Why Giorgia Meloni spells trouble for France and the EU

Why Giorgia Meloni spells trouble for France and the EU

Following the snap resignation of Italian Prime Minister Mario Draghi last month, French President Emmanuel Macron is bracing for stormy waters ahead as Italy’s far-right upstart Giorgia Meloni doubles down on her nationalist rhetoric on France.

Paris and Rome were more closely aligned than ever under Draghi, with the leaders of both countries signing the bilateral Quirinale treaty late last year in a bid to cement partnerships in sectors ranging from telecommunications and defence to justice and culture. Here, at long last, was a tangible alliance between the two European heavyweights- until Draghi’s ousting by the Italian right last month.

The chaos in Italy comes at a time when the need for European unity is more pressing than ever. Between the crisis in Ukraine, record high inflation and the climate change emergency, there are very real fears in Paris and across the bloc that a far-right government in Italy threatens to destabilise EU policy efforts on a fundamental level.

Until now, Italy and France, along with Germany, have demonstrated unity and strength in the face of Russia’s war of aggression. In June, the leaders of all three countries took the night train to Kyiv to reinforce their support for Ukraine; the following day, the EU Commission announced its recommendation that Ukraine be given candidate status for the bloc.

At the same time, Draghi and Macron have been laser-focused on managing and containing previous Franco-Italian tensions with an eye to EU integration. Viewing the world through the lens of global finance, both leaders shared a view that post-pandemic Europe will rely on greater integration to endure the challenges of the coming decades; indeed, the two were widely seen to have built a stronger relationship between leaders of their countries since World War II.

With the rise of Italy’s Meloni, the future of relations between the two countries is far less certain. To her credit, Meloni has at least affirmed she would continue supporting Ukraine against Russia, just as Italy ratified Finland’s NATO accession. “We have always defended and supported the Ukrainian cause,” Meloni told state media last month, “[The West] needs to know they can count on us…I would not tolerate any ambiguity on this point.”

On a more granular level, however, Paris will have to deal with an increasingly unruly country likely bent on exaggerating pre-existing disagreements and reviving old but dormant ones. A case in point for the former could be Nutriscore, the French packaging label that has already been the cause of cultural tension between Paris and Rome. Italy – not without reason –considers its algorithm flawed because it allows food producers to adapt their highly processed products to fit the label, thereby discriminating against the Mediterranean diet.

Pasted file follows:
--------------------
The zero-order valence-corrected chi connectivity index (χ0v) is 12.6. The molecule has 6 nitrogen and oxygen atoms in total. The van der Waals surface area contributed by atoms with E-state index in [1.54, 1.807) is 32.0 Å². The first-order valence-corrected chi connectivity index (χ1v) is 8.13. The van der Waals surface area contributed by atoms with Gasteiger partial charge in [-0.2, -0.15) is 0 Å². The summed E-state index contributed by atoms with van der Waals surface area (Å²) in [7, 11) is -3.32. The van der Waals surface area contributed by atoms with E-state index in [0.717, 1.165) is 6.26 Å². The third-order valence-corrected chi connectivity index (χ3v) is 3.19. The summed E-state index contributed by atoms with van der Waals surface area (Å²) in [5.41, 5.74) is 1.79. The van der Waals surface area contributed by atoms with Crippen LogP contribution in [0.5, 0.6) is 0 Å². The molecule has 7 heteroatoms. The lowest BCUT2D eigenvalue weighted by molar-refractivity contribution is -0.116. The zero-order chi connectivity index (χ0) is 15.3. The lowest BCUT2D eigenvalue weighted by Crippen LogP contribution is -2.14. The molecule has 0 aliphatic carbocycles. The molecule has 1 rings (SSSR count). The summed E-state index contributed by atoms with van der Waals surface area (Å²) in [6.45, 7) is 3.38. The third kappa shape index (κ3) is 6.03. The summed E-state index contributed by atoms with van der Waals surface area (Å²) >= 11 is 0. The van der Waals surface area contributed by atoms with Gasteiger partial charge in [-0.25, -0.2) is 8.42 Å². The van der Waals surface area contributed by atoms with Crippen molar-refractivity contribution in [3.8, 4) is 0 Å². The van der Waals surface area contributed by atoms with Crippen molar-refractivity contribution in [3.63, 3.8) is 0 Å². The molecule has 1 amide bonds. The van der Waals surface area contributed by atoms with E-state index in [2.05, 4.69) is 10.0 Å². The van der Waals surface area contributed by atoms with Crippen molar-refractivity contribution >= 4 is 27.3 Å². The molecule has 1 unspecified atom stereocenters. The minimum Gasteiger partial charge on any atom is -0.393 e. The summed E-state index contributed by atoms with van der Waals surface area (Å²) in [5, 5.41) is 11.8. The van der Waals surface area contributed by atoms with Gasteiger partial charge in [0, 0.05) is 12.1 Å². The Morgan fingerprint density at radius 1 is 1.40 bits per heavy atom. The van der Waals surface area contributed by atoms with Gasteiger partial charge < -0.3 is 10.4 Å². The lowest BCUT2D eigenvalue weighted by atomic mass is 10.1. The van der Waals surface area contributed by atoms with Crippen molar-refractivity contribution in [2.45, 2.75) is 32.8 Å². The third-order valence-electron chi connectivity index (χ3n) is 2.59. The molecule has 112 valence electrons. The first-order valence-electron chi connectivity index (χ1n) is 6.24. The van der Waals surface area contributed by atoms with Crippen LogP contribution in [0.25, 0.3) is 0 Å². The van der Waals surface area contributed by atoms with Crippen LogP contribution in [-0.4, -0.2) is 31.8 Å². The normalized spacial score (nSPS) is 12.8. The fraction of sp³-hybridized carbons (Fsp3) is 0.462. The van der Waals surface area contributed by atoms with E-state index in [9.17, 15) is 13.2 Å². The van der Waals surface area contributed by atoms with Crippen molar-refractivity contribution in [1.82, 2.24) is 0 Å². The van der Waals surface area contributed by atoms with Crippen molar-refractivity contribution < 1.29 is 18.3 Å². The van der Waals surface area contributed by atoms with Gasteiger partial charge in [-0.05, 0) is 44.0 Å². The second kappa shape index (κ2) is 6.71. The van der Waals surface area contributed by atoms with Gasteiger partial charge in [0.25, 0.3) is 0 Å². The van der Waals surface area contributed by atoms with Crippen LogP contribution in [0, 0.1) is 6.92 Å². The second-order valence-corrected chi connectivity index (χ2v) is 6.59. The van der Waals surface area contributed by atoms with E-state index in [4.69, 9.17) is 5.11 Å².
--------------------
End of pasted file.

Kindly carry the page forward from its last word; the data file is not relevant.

Italy’s Competition Authority (AGCM) also recently found Nutriscore to have a “bias in the judgement that does not incentivise the consumer to make an adequate assessment to follow a diet useful for satisfying the daily intake of nutrients”. Italy’s promotion of its own label, Nutrinform, is thus only set to heat up as the Commission is getting ready to reach a final decision on the front of packaging (FOP) label debate.

Legitimate questions about how the population can be effectively incentivised to make healthy dietary choices aside, there are far more politically dangerous issues on the horizon that could harm the entire EU. A far-right government in Italy could see the hailed Quirinal treaty weakened, or even upended. When the deal was signed last year, it was compared with the ground-breaking 1963 Elysée Treaty between Germany and France which rang in a new era of Franco-German friendship. But Meloni slammed Draghi’s government for not involving parliament in negotiations, and charged the Italian left with being “the spokesperson of French interests in Italy.”

Casting the treaty aside would undoubtedly deliver a critical blow to bilateral relations between Rome and Paris, and structured political support systems within the EU itself. The cooperation clauses contained therein were not only hoped to give Italy a boost in its more structurally weak areas, but as a way forward for the entire EU. As such, it was regarded as a definitive conclusion to festering Franco-Italian tensions.

At the same time, more mundane issues threaten to turn into major bilateral obstacles. On the back of a French decree for the protection of natural habitats (APPHN), Meloni has called into question the current border arrangement regarding the Mont Blanc, a longstanding but largely ignored issue between the two countries.

France and Italy’s territorial dispute over Mont Blanc dates back to the 1800s, but the issue was reignited in 2019 after French authorities in Chamonix, Les Houches and Saint-Gervais-les-Bains set up a natural protection zone intended to prevent tourist overcrowding. The measures included a vehicle ban, and a ban on taking pets to the area. The zone affected an area on the Gigante glacier designated as a part of Italy, prompting exaggerated responses from Italy’s foreign minister Luigi Di Maio and Meloni’s far right party Brothers of Italy, who called France’s actions an “unacceptable French invasion of Mont Blanc,” just as Meloni declared on Twitter that “We cannot tolerate yet another attack on Italy.”

The return of Italy’s far right with a vengeance is thus a turning back of the clocks on European integration, and threatens death by a thousand cuts for the European Union at a time when the continent is already besieged by threats from all sides.

Image credit: European Central Bank/Flickr

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